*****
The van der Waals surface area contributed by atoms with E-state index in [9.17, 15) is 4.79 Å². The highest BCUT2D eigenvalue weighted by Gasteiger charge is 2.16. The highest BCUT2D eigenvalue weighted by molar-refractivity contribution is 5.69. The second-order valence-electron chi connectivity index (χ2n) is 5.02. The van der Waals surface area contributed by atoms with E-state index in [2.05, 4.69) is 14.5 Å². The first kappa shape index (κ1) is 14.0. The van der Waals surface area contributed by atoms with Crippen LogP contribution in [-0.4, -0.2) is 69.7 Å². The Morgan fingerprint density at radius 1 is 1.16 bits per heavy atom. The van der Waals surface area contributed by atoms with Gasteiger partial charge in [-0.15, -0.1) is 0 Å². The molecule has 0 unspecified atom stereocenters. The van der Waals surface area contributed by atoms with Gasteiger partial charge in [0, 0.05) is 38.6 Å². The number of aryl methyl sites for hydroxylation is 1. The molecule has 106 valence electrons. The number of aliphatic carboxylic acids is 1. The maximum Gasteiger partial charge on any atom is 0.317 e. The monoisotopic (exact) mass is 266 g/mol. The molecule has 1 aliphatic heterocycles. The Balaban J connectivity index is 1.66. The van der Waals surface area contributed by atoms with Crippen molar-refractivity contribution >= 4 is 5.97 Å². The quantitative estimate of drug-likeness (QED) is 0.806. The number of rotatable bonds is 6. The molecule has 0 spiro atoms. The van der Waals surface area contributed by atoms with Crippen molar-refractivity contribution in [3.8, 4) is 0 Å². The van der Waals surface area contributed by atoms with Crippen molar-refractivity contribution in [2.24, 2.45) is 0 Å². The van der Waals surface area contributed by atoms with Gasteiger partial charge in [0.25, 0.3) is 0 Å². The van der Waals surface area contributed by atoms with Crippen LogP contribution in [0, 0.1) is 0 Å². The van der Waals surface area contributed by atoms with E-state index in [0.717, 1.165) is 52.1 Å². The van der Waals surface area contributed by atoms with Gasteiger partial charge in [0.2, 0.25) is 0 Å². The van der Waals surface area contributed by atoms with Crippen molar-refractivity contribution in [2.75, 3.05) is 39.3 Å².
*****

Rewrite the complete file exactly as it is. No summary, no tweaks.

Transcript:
The van der Waals surface area contributed by atoms with E-state index in [9.17, 15) is 4.79 Å². The highest BCUT2D eigenvalue weighted by Gasteiger charge is 2.16. The highest BCUT2D eigenvalue weighted by molar-refractivity contribution is 5.69. The second-order valence-electron chi connectivity index (χ2n) is 5.02. The van der Waals surface area contributed by atoms with E-state index in [2.05, 4.69) is 14.5 Å². The first kappa shape index (κ1) is 14.0. The van der Waals surface area contributed by atoms with Crippen LogP contribution in [-0.4, -0.2) is 69.7 Å². The Morgan fingerprint density at radius 1 is 1.16 bits per heavy atom. The van der Waals surface area contributed by atoms with Gasteiger partial charge in [-0.15, -0.1) is 0 Å². The molecule has 0 unspecified atom stereocenters. The van der Waals surface area contributed by atoms with Gasteiger partial charge in [0, 0.05) is 38.6 Å². The number of aryl methyl sites for hydroxylation is 1. The molecule has 106 valence electrons. The number of aliphatic carboxylic acids is 1. The maximum Gasteiger partial charge on any atom is 0.317 e. The monoisotopic (exact) mass is 266 g/mol. The molecule has 1 aliphatic heterocycles. The Balaban J connectivity index is 1.66. The van der Waals surface area contributed by atoms with Crippen molar-refractivity contribution >= 4 is 5.97 Å². The quantitative estimate of drug-likeness (QED) is 0.806. The number of rotatable bonds is 6. The molecule has 0 spiro atoms. The van der Waals surface area contributed by atoms with Crippen molar-refractivity contribution in [3.8, 4) is 0 Å². The van der Waals surface area contributed by atoms with Crippen molar-refractivity contribution in [2.24, 2.45) is 0 Å². The van der Waals surface area contributed by atoms with Gasteiger partial charge in [0.25, 0.3) is 0 Å². The van der Waals surface area contributed by atoms with Crippen LogP contribution in [0, 0.1) is 0 Å². The van der Waals surface area contributed by atoms with E-state index in [0.717, 1.165) is 52.1 Å². The van der Waals surface area contributed by atoms with Gasteiger partial charge in [0.2, 0.25) is 0 Å². The van der Waals surface area contributed by atoms with Crippen molar-refractivity contribution in [2.75, 3.05) is 39.3 Å².